NEW YORK (TheStreet) -- The symbol that's scaring away almost $500 million of Halloween sales is hidden somewhere in this sentence. Did you spot it?
If not, here's a clue: 17% of adults said in a survey released by the National Retail Federation that they would adjust their Halloween plans because of concerns about the U.S. economy, and the vast majority of those indicated that it would make them spend a bit less than usual. Which would make Fright Night's scariest symbol not a pitchfork or a vampire's fangs (or even a light saber), but a dollar sign.
On the upside, the U.S. market doesn't scare all that easily. Consumers will still spend about $6.9 billion on costumes from ghosts and goblins to Batman and Superman as well as candy and decorations, the federation's Halloween Consumer Spending Survey indicates. Average spending will be $74.34 a person, down from $77.52 last year.
That's welcome news for retailers like Party City (PRTY) , which use Halloween to jump-start sales in the fourth quarter, typically the industry's most lucrative period because it includes holiday shopping. Last year, Amazon (AMZN) , Wal-Mart (WMT) and other retailers started marking down items as early as Nov. 1, nearly a month before Black Friday, which traditionally starts the Christmas shopping season.
Half of Americans, wanting to save money, say discount stores are the first place they will go for Halloween goodies. Discount retailer Five Below (FIVE) is advertising accessories from film franchises like Batman, Star Wars, and Minions that cost less than $5, appealing to children and teens, but its revenue may be curbed by the lack an online sales option.
Almost 17 percent of American said they will purchase their Halloween paraphernalia online, according to the survey. Amazon, the largest Internet-based retailer in the U.S., is featuring a "Halloween Shop," where customers can get 20% off costumes.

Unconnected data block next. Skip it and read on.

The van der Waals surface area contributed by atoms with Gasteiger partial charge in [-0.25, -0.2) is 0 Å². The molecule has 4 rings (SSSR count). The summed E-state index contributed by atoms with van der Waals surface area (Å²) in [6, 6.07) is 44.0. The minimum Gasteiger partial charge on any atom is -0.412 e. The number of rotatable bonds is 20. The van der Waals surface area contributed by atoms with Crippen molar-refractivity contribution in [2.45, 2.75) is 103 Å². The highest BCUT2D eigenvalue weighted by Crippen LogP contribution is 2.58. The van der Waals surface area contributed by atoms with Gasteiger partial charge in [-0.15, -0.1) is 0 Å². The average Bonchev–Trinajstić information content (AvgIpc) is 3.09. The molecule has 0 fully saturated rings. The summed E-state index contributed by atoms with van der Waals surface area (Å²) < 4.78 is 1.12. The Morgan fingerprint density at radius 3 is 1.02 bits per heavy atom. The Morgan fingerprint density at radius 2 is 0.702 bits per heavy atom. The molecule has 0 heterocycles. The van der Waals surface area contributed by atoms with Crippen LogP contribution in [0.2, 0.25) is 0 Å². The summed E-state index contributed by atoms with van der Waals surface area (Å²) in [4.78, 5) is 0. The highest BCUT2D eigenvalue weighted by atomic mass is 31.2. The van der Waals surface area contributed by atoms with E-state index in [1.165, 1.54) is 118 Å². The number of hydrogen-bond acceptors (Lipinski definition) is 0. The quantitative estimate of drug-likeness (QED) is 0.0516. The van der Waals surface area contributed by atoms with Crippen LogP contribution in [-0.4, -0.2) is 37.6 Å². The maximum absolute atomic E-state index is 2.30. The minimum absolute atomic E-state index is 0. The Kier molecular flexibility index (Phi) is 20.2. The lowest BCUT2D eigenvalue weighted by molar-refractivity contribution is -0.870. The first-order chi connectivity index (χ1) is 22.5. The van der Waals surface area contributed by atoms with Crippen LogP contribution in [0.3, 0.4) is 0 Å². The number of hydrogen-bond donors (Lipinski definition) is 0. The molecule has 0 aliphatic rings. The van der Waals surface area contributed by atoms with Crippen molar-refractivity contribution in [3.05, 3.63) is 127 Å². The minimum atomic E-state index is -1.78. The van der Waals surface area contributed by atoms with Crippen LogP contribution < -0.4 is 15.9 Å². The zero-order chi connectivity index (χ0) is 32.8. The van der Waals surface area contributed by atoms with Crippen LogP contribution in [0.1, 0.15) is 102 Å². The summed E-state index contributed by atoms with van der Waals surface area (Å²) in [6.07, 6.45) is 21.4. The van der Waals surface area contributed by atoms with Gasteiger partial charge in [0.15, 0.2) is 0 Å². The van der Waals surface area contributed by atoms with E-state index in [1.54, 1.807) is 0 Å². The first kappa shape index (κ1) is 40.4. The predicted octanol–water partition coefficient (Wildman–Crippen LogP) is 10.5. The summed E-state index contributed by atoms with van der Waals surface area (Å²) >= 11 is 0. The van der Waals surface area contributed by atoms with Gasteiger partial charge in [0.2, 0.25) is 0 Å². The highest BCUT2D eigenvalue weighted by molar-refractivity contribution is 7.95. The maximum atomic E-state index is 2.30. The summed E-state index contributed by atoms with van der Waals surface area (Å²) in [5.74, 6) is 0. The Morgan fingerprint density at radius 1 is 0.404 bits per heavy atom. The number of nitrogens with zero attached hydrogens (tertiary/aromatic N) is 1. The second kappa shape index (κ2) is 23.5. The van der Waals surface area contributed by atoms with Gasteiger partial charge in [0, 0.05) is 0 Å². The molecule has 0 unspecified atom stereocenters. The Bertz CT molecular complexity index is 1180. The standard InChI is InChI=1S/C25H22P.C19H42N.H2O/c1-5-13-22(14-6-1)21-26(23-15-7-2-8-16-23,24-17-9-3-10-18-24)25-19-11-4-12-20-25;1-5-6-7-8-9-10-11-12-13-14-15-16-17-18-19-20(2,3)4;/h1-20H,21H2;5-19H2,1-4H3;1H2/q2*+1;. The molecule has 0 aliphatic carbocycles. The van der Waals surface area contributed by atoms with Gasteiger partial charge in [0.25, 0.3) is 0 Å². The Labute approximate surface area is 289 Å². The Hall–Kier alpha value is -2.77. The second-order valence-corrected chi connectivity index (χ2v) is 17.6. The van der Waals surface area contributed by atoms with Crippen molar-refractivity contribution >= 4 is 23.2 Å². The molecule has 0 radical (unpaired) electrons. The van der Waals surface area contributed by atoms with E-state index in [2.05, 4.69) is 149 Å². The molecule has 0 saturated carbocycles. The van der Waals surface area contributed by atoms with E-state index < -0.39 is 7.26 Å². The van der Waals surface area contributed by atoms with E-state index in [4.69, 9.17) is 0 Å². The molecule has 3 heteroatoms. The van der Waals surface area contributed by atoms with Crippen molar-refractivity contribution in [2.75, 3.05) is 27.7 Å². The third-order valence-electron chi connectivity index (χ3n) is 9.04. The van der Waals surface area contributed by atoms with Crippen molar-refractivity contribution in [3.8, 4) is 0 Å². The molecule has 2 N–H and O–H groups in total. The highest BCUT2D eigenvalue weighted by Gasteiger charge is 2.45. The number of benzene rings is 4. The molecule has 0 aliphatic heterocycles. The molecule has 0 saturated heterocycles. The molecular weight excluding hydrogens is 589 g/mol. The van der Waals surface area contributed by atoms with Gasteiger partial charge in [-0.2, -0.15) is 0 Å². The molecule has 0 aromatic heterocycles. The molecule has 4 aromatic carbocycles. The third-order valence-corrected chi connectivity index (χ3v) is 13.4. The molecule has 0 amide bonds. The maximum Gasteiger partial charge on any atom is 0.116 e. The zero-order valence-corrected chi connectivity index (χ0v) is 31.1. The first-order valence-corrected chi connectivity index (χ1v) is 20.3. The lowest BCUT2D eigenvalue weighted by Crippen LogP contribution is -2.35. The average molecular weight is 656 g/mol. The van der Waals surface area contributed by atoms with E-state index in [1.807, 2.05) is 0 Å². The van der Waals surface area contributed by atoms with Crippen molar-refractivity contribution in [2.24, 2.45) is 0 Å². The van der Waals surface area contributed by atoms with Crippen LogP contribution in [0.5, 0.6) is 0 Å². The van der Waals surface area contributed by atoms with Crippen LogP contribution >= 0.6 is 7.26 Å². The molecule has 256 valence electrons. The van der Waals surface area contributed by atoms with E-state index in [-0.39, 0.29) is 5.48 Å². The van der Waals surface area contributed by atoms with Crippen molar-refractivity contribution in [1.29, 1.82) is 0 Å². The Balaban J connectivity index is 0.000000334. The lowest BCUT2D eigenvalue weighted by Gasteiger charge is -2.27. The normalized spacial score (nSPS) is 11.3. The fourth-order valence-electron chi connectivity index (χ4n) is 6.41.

Among the most popular costumes this year -- for adults, kids and yes, pets -- are Batman characters, coinciding with the early 2016 release of Batman v. Superman: Dawn of Justice, in which Ben Affleck takes over the role of the Caped Crusader, joined by Henry Cavill as Superman and Gal Gadot as Wonder Woman.
Outfits from Universal Pictures' Minions and Star Wars, the franchise that popularized characters like Princess Leia and Darth Daver, also made the cut, the survey reported. For the 11th year in a row, witch costumes were the No. 1 choice for adults and animals. For children? A princess ensemble, also for the 11th year in a row.
Altogether, $2.5 billion will be spent on adult, children, and pet costumes, followed by $2.1 billion on candy, $1.9 billion on decorations, and $330 million on greeting cards, according to the survey.
Halloween is typically an indicator of discretionary spending over the holidays, said Chris Rowland, CEO of Pet Supplies Plus, a closely held retailer that offers pet costumes.
Halloween falls on a Saturday this year, so expect more parties and decorations. The holiday accounted for nearly 25% of domestic retail sales in 2014 for event-supplier Party City, which went public in April.
Also operating under the name "Halloween City," the company is trying to lure customers from Wal-Mart and Target (TGT) , whose costume selections aren't as diversified. Party City's stock has declined nearly 2% over the last month, to $16.15, but it still outperformed the S&P 500 Index.
Pet costumes are becoming increasingly popular, particularly Batman characters, pumpkins and hot dogs; one in 10 pet owners who took the survey said they plan to dress-up their cats or dogs.
"This continues a theme we are seeing with people and pets, as they are looking to share the special moments that occur during the year not only with their loved ones but with their pet family members," said Rowland, the Pet Supplies Plus chief. "Halloween is just one of these occasions, and we are continuing to see nice growth in this category."
PetSmart (PETM) , the Phoenix, Az.-based company discussing a merger with Petco Holdings, also plans to take full advantage. The specialty pet retailer is offering an in-store Halloween event, pet-friendly treats, and other accessories.
More than 40% of Americans surveyed say they will begin their shopping during the first two weeks in October.
"Given that more than a third of Americans enjoy taking advantage of early-bird deals to kick off their fall celebrations, it seems there's plenty of appetite among consumers to enjoy a perfectly 'frightful' Halloween," said Pam Goodfellow, a principal analyst with Prosper Insights, which conducted the retail federation's survey.